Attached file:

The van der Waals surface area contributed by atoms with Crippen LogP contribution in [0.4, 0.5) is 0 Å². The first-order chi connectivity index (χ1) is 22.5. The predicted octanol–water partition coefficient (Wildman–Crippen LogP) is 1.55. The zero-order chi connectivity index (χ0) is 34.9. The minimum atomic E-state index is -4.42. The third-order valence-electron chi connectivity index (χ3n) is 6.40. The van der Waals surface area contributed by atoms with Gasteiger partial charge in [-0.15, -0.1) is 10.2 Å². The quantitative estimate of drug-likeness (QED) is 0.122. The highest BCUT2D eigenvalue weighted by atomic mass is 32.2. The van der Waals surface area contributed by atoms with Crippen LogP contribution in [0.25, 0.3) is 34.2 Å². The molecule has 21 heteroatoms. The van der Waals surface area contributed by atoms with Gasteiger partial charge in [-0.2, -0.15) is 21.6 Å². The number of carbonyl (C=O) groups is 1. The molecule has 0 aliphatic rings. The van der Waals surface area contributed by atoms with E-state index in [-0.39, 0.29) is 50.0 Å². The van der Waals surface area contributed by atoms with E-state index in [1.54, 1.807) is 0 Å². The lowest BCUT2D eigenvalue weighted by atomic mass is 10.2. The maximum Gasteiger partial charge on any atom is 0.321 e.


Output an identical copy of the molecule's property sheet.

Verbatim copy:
The van der Waals surface area contributed by atoms with Crippen LogP contribution in [0.4, 0.5) is 0 Å². The first-order chi connectivity index (χ1) is 22.5. The predicted octanol–water partition coefficient (Wildman–Crippen LogP) is 1.55. The zero-order chi connectivity index (χ0) is 34.9. The minimum atomic E-state index is -4.42. The third-order valence-electron chi connectivity index (χ3n) is 6.40. The van der Waals surface area contributed by atoms with Gasteiger partial charge in [-0.15, -0.1) is 10.2 Å². The quantitative estimate of drug-likeness (QED) is 0.122. The highest BCUT2D eigenvalue weighted by atomic mass is 32.2. The van der Waals surface area contributed by atoms with Crippen LogP contribution in [0.25, 0.3) is 34.2 Å². The molecule has 21 heteroatoms. The van der Waals surface area contributed by atoms with Gasteiger partial charge in [-0.2, -0.15) is 21.6 Å². The number of carbonyl (C=O) groups is 1. The molecule has 0 aliphatic rings. The van der Waals surface area contributed by atoms with E-state index in [-0.39, 0.29) is 50.0 Å². The van der Waals surface area contributed by atoms with E-state index in [1.54, 1.807) is 0 Å². The lowest BCUT2D eigenvalue weighted by atomic mass is 10.2. The maximum Gasteiger partial charge on any atom is 0.321 e.